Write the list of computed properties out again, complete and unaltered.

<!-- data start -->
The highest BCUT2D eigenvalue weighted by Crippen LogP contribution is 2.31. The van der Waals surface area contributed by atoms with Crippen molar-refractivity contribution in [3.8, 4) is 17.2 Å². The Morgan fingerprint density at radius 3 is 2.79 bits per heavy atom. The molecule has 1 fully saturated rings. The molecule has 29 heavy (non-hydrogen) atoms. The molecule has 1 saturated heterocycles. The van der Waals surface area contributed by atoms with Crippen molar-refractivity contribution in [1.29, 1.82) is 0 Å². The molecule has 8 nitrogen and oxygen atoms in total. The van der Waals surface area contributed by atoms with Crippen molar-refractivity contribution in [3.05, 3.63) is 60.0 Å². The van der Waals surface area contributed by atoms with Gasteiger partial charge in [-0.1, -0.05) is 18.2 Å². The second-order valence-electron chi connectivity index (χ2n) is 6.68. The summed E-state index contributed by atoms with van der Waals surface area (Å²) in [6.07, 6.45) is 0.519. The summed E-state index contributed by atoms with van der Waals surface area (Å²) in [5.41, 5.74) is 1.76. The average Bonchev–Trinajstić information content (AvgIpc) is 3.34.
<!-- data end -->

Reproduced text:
The highest BCUT2D eigenvalue weighted by Crippen LogP contribution is 2.31. The van der Waals surface area contributed by atoms with Crippen molar-refractivity contribution in [3.8, 4) is 17.2 Å². The Morgan fingerprint density at radius 3 is 2.79 bits per heavy atom. The molecule has 1 fully saturated rings. The molecule has 29 heavy (non-hydrogen) atoms. The molecule has 1 saturated heterocycles. The van der Waals surface area contributed by atoms with Crippen molar-refractivity contribution in [1.29, 1.82) is 0 Å². The molecule has 8 nitrogen and oxygen atoms in total. The van der Waals surface area contributed by atoms with Crippen molar-refractivity contribution in [3.05, 3.63) is 60.0 Å². The van der Waals surface area contributed by atoms with Gasteiger partial charge in [-0.1, -0.05) is 18.2 Å². The second-order valence-electron chi connectivity index (χ2n) is 6.68. The summed E-state index contributed by atoms with van der Waals surface area (Å²) in [6.07, 6.45) is 0.519. The summed E-state index contributed by atoms with van der Waals surface area (Å²) in [5.41, 5.74) is 1.76. The average Bonchev–Trinajstić information content (AvgIpc) is 3.34.